Keep in mind that not every state requires inspectors to get certification, so be sure to ask about their training and accreditation. Find out whether your state requires licensing, and be sure your inspector has it if needed. And certifications from the American Society of Home Inspectors and the International Association of Certified Home Inspectors are both signs of a well-trained inspector.
Be sure to interview inspectors, too. Ask what types of things will be included in his or her report, how long the inspection typically takes, if they walk on roofs (not all do), and if they are willing to schedule their inspection so you can be there.
How much will a home inspection cost?
A basic home inspection costs around $300 to $500. That may seem like a lot, but it could save you from making a much larger financial mistake if a home has major issues.
How long does a home inspection take?
The actual inspection could take a good three hours, depending on the size of the house.
Why do I need to be there?
It’s smart to stick with the inspector during the inspection. If you can’t be there, ask your real estate agent to go. This is a good way to learn about your potential home and all of its systems. Ask questions while being careful to not get in the inspector’s way. Prior to the inspection, you’ll receive a disclosure statement from the seller that might include known issues with the home. You can use it to help you decide if there are certain things you want the inspector to check out, like just how bad a known issue is.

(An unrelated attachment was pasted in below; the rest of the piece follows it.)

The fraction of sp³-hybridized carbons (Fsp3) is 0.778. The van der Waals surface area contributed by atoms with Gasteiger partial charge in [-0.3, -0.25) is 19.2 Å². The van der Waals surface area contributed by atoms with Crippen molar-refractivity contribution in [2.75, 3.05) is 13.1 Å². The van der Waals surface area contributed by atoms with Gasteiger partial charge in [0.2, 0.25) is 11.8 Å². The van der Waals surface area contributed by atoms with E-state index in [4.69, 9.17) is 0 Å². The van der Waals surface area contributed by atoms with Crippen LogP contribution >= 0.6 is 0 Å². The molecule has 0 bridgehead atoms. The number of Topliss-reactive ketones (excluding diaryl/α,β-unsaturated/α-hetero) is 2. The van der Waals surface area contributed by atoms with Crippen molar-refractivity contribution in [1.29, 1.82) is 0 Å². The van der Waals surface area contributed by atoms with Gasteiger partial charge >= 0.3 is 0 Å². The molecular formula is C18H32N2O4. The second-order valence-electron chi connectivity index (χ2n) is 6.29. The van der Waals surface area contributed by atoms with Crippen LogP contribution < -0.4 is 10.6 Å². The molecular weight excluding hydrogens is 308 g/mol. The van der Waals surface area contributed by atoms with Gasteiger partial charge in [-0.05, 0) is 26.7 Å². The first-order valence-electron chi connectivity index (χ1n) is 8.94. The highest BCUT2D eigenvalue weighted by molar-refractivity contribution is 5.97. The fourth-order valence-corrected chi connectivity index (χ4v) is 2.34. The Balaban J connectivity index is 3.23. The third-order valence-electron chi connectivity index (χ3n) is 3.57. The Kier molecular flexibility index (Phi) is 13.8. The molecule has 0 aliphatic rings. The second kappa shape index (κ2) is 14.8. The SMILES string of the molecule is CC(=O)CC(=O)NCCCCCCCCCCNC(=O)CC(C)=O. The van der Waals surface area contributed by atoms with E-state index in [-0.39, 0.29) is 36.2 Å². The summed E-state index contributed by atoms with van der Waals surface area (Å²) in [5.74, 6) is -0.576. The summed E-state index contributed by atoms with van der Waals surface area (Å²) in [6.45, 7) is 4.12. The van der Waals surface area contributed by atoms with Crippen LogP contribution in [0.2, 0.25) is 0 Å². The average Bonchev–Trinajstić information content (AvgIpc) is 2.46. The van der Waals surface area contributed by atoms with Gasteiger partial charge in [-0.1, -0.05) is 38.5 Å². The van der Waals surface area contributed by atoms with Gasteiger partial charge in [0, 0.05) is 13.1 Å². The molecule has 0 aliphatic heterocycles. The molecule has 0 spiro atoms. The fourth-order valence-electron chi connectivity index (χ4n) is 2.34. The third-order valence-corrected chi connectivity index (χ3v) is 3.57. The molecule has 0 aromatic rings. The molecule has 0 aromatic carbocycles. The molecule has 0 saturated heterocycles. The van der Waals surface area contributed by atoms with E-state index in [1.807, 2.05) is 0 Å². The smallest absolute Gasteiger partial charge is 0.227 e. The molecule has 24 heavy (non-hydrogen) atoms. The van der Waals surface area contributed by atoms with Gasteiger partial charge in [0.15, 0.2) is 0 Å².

What should I expect the inspector to do?
The inspector will do an exterior walk about and look for cracks and other structural issues on the roof (from the ground), gutters, siding, foundation. Inside, the inspector will look for visible signs of mold and mildew, whether there’s water in the basement, if the plumbing or electric are not up to code, if there are carbon monoxide and smoke detectors and whether appliances that convey with the home are in working condition.
The inspector will take a lot of photos, and when the inspection is done, he or she will prepare a long and detailed report. Don’t be shocked if the inspector lists 50 to 100 issues; most will likely be small. Even in new construction homes there will be defects that need to be addressed.
What do I do with all the inspector’s report?
It’s up to you to decide what to do with what you learn. Your options are to:
- Proceed with the sale as planned
- Ask the seller to fix certain issues
- Renegotiate the price to allow you to address issues
- Walk away from the sale
Your real estate agent can be a big help determining what to do. If all the issues are small, remember that all home inspections turn up a number of items, so you may just want to move forward. If you do have repair work done, ask your inspector to sign off on the work after it’s complete. If the issues are bigger and you can’t come to an agreement with the seller on what to fix or a new price, you may need to walk away and start looking for another home.
If your home inspection looks great, good news! The next thing on your home buying to-do list: check for and understand any easements on the property.